As series commentator, Harvard scholar cites parallels to today
It was a time of unprecedented prosperity, cut down by a stock market collapse and then eclipsed by a long period of rampant joblessness. The national debate featured bitter divides over immigration, religion, and the proper role of government in the private lives of American citizens.
It sounds a lot like our own time, but we’re talking about the era of Prohibition. More precisely, it’s Ken Burns, the AV man for the nation’s ongoing civics lessons, who is talking about it.
“Prohibition,’’ the New Hampshire filmmaker’s latest work - his 25th production for PBS in 30 years - examines the collective impulse to curb the country’s appetite for alcohol and the unanticipated consequences of the passage of the 18th Amendment. Among those consequences: the rise of a national crime syndicate, the demonization of ethnic groups, the widespread corruption of law enforcement officers, and the creation of a huge new class of “scofflaws.’’
For Harvard constitutional scholar Noah Feldman - one of Burns’s recurring on-camera commentators for the series, which airs in three parts on WGBH beginning Oct. 2 - talking about Prohibition was a welcome opportunity to transcend his usual topic: “dry’’ law, as he puts it, pun intended.
“There were obvious parallels to the present day,’’ says Feldman, a Boston native whose work at the intersection of religion and law led to his role as an adviser on the formulation of a new Iraqi constitution. “There was a pretty deep divide in the American public about what was the right way to live.’’
The so-called “culture wars’’ over issues such as illegal immigrants, gay marriage, gun control, and abortion rights have largely defined the political discourse of recent years. But none of them have become quite so consuming as the fight over alcohol was in the 1920s and early 1930s. The 18th Amendment went into effect in January 1920; Prohibition was repealed by the passage of the 21st Amendment in 1933.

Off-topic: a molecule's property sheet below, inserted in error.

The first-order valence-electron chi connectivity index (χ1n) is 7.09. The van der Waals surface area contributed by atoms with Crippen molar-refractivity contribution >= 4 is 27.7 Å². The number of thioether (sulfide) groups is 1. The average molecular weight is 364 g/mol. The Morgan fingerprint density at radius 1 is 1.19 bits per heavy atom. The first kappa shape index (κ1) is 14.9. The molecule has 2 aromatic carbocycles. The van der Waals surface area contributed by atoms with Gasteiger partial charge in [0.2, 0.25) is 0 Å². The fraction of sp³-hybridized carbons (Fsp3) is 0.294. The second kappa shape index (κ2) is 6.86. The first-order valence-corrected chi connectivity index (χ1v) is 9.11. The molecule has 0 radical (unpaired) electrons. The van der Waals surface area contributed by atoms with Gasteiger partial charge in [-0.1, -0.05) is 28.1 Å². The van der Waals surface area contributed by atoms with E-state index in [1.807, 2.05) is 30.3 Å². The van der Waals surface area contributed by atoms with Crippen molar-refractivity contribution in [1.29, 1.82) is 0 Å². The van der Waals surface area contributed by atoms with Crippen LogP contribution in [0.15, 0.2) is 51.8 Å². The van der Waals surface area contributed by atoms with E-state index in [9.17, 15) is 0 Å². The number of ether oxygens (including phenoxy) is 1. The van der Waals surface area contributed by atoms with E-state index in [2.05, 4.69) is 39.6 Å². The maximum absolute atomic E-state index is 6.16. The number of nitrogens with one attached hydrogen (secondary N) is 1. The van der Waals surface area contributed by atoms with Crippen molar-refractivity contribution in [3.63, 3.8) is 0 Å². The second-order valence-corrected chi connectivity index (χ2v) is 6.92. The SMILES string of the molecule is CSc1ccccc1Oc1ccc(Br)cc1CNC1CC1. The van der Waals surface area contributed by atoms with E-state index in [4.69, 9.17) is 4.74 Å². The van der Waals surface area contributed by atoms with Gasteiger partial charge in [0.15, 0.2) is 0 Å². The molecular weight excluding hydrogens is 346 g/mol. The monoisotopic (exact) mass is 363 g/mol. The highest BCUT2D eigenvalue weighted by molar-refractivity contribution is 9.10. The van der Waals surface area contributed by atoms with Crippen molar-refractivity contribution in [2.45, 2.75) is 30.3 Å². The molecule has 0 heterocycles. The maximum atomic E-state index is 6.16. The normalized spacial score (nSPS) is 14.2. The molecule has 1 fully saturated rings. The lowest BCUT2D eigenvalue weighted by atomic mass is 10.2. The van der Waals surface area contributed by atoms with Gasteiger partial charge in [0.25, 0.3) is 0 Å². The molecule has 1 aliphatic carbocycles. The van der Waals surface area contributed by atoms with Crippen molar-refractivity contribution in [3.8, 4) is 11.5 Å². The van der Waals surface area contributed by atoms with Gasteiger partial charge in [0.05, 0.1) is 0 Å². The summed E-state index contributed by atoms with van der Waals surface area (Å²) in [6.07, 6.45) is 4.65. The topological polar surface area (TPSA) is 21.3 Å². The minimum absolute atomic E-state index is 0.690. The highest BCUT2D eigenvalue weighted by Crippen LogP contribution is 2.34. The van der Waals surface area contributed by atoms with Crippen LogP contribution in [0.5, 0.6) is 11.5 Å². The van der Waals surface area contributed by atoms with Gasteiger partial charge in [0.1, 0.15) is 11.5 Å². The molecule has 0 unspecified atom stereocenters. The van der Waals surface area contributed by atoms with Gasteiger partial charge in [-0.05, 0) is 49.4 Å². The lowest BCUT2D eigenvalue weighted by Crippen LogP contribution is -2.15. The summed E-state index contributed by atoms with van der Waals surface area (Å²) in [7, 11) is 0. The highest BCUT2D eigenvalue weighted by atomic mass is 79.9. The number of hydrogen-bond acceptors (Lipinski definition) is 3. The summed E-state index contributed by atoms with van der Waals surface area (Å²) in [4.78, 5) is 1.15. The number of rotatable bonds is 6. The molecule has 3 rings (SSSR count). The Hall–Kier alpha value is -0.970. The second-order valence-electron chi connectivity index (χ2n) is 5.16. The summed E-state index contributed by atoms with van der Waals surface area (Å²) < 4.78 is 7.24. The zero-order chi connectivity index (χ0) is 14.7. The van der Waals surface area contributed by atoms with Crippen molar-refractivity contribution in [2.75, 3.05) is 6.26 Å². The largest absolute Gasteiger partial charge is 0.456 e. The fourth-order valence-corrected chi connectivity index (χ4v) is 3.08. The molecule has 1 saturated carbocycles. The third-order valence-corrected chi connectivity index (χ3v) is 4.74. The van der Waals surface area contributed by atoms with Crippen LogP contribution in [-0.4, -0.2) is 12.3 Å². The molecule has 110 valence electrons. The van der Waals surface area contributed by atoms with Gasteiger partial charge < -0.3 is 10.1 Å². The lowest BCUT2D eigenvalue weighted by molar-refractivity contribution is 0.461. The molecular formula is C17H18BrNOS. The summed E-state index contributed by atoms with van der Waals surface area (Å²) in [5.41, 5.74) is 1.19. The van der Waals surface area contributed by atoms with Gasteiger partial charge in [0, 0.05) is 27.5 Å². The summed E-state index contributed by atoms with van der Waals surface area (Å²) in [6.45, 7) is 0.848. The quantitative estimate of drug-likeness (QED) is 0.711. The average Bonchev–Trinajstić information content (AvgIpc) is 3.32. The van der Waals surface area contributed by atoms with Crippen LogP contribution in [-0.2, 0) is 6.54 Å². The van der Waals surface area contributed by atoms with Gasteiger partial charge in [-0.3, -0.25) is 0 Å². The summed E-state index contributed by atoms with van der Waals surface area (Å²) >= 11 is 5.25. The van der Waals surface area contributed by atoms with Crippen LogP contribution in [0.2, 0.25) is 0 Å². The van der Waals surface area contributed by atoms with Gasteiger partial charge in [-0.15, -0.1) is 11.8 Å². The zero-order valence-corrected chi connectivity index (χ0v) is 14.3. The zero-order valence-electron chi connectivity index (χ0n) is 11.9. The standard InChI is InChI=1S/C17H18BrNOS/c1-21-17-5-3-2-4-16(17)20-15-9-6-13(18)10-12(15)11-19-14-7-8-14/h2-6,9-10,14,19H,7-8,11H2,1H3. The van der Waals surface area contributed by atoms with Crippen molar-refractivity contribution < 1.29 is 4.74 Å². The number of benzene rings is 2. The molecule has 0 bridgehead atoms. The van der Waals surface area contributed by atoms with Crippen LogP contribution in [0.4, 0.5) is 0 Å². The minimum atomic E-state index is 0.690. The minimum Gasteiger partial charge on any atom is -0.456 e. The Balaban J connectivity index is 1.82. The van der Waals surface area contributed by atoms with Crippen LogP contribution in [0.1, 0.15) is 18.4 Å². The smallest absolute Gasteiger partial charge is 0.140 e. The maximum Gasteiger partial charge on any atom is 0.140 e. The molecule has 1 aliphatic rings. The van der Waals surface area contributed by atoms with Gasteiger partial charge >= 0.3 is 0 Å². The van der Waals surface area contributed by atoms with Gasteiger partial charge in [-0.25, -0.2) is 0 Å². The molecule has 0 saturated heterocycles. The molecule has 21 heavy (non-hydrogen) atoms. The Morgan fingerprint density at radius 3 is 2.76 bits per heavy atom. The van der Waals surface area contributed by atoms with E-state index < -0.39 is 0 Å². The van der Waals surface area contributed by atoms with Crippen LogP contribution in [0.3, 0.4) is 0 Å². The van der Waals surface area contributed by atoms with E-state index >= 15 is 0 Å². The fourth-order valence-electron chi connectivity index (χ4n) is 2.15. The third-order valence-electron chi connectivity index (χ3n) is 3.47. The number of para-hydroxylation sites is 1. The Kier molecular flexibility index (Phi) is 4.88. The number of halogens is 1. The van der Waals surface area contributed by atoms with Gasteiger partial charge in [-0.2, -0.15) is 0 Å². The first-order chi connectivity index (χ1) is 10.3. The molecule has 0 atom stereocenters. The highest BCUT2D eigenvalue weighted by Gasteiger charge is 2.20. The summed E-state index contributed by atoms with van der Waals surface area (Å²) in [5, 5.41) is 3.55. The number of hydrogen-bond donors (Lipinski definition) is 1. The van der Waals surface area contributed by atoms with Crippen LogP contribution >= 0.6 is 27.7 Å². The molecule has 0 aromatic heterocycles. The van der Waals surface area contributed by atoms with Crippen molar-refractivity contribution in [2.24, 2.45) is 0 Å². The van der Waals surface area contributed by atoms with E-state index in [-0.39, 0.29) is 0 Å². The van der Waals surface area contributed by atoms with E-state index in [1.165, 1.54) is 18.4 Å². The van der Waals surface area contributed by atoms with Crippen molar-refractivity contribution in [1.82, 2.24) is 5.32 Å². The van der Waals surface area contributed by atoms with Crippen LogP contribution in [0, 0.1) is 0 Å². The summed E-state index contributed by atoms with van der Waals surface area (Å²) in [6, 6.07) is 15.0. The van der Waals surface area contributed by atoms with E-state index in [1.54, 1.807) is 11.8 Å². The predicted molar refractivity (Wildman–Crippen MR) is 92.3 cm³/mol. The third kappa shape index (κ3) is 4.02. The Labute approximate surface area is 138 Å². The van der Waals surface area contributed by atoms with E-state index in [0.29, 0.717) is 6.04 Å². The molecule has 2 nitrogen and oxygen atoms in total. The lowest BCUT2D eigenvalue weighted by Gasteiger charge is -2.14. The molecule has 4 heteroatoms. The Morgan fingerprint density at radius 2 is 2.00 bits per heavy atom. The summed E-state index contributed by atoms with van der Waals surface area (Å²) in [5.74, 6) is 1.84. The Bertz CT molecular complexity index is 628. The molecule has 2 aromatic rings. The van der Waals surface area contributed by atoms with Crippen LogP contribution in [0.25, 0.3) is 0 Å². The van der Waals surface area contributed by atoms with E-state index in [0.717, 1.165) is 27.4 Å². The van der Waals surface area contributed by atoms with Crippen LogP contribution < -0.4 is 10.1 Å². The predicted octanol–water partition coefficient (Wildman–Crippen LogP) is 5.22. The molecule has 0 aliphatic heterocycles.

With the Founding Fathers’ intentions a continuing source of intense debate, “Prohibition’’ revives fundamental questions about the Constitution, says Lynn Novick, Burns’s codirector.
“What is the Constitution in our society?’’ she asks. “What does it mean to us? Why would we want to amend it, and what does it mean to have a law that nobody follows? Those are the conceptual and philosophical issues the film raises.’’
Like Burns’s other series, “Prohibition’’ features observations from a core team of topical experts. Anecdotes about the drinkers, barkeepers, cops, and bootleggers of the Prohibition era are delivered by talking heads including the journalists Daniel Okrent (who authored a book about Prohibition called “Last Call’’) and Pete Hamill (whose memoir is called “A Drinking Life’’).
It was Novick who requested Feldman as a contributor, after coming across his writing about Prohibition in “Divided by God,’’ his 2005 book about the separation of church and state.
“Noah performs a service that no other person does in the film,’’ Burns says. While other commentators explain why Prohibition eventually proved ineffective and was repealed - Hamill, for one, makes the case that the forbidden is always alluring (“If you want them to brush their teeth, make it illegal’’) - Feldman provides the big-picture legal perspective.
“The Constitution is a rather dry operators’ manual, the way the Founders wanted it,’’ says Burns. “Outside the Preamble, it doesn’t have the poetry the Declaration of Independence does.’’ Feldman’s scholarship helps make the document accessible. “I see an important part of my job as talking about the Constitution for a general, non-specific audience,’’ Feldman says. “I love doing it.’’
“Noah Feldman’s free electrons colliding with Pete Hamill’s really make a film like this work,’’ says Burns. “The precision of Noah’s brain combined with the empathy of Pete Hamill’s brain make this something more than just a homework assignment on Prohibition.’’
It’s a perception that still makes Burns bristle - that his films, and documentaries in general, are like homework. In this case, he acknowledges, it helps that his subject matter is inherently “sexy and dangerous,’’ given the glamour of the flapper-era speakeasy culture and the lawlessness of the rum-runners, mobsters, and corrupt federal agents.
Stills and black-and-white film footage of such material set the stage for the introduction of some of Prohibition’s most significant figures, including US Assistant Attorney General Mabel Walker Willebrandt, the “First Lady of Law’’; Wayne Wheeler, head lobbyist for the Anti-Saloon League; and the activist socialite Pauline Sabin, who made the cover of Time during her campaign for repeal.
For his part, Feldman sat in front of the filmmakers’ cameras for four or five hours in a room in Cambridge’s Charles Hotel. By the time they were finished, he was mentally exhausted.
“I needed a drink,’’ he says.